; For All White-Collar Workers: The Possibilities of Radicalism in New York City's Department Store Unions, 1934-1953
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For All White-Collar Workers: The Possibilities of Radicalism in New York City's Department Store Unions, 1934-1953

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									170                                                                                        Book Reviews


For All White-Collar Workers: The Possibilities of Radicalism
in New York City’s Department Store Unions, 1934–1953
Daniel J. Opler
                  Columbus: Ohio State University Press, 2007, 270 pp. ISBN 0814210635 (hardcover), $49.95.




W
              ith the rise of the service economy, the demise of organized
              labor, and now an economic downturn comparable to the one
              Opler writes about, this history of the unskilled labor of the
service economy provides some necessary perspective. Opler’s six chapters
cover the roughly two decades between the early Roosevelt years to the
McCarthy era and center mostly on Local 1250 in New York. Because the
labor force of primary concern in For All White-Collar Workers is a mostly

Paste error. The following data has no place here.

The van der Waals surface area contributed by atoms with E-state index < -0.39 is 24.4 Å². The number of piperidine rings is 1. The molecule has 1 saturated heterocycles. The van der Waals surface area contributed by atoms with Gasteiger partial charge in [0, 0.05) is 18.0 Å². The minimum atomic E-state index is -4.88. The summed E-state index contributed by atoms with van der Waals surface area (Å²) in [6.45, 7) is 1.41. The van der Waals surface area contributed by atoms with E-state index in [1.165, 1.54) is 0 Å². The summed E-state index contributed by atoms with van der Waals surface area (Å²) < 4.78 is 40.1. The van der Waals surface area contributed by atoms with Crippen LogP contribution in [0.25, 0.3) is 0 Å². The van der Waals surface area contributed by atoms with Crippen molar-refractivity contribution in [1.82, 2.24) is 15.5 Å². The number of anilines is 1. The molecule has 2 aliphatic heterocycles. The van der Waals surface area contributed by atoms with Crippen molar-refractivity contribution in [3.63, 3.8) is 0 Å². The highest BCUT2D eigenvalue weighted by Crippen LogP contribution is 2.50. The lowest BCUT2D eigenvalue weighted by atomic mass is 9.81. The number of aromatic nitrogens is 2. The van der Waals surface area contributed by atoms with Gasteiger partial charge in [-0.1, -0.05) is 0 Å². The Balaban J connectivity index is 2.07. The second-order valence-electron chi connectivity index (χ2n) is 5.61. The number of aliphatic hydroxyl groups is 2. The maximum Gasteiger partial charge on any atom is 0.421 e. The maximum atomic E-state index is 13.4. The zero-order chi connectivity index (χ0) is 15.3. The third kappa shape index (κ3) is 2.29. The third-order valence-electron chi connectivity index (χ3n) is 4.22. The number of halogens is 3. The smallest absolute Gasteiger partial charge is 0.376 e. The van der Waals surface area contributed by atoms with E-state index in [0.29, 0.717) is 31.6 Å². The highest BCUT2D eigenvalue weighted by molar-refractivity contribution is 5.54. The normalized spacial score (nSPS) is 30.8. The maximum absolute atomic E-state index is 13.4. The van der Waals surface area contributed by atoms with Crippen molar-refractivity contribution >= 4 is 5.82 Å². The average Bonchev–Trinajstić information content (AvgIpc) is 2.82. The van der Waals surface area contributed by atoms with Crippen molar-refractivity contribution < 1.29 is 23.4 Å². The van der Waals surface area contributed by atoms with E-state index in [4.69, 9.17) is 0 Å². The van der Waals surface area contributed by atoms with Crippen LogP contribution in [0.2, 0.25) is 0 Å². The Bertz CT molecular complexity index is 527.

female one, and over half of the book covers the 1930s, Opler also provides
new insight into the experiences of women in this era.
   Opler explores a sub-theme of public space that seems to derive from his
thorough understanding of the dynamics of labor organizing. As Opler points
out, space was (and is) a crucial aspect to union campaigns. The organizers
and workers themselves recognized the need to occupy or claim public space.
The later failure to appropriate space for the union in part doomed the efforts
of organizers in the 1950s. In Opler’s research this plays out both within the
setting of the retail stores and on the sidewalks outside and in the parks.
   Opler’s treatment of Communist involvement is also commendable. As the
Cold War continues to be fought in some academic circles, Opler has aligned
himself with the “localists,” who find in local circumstances the motivations
for Commu
								
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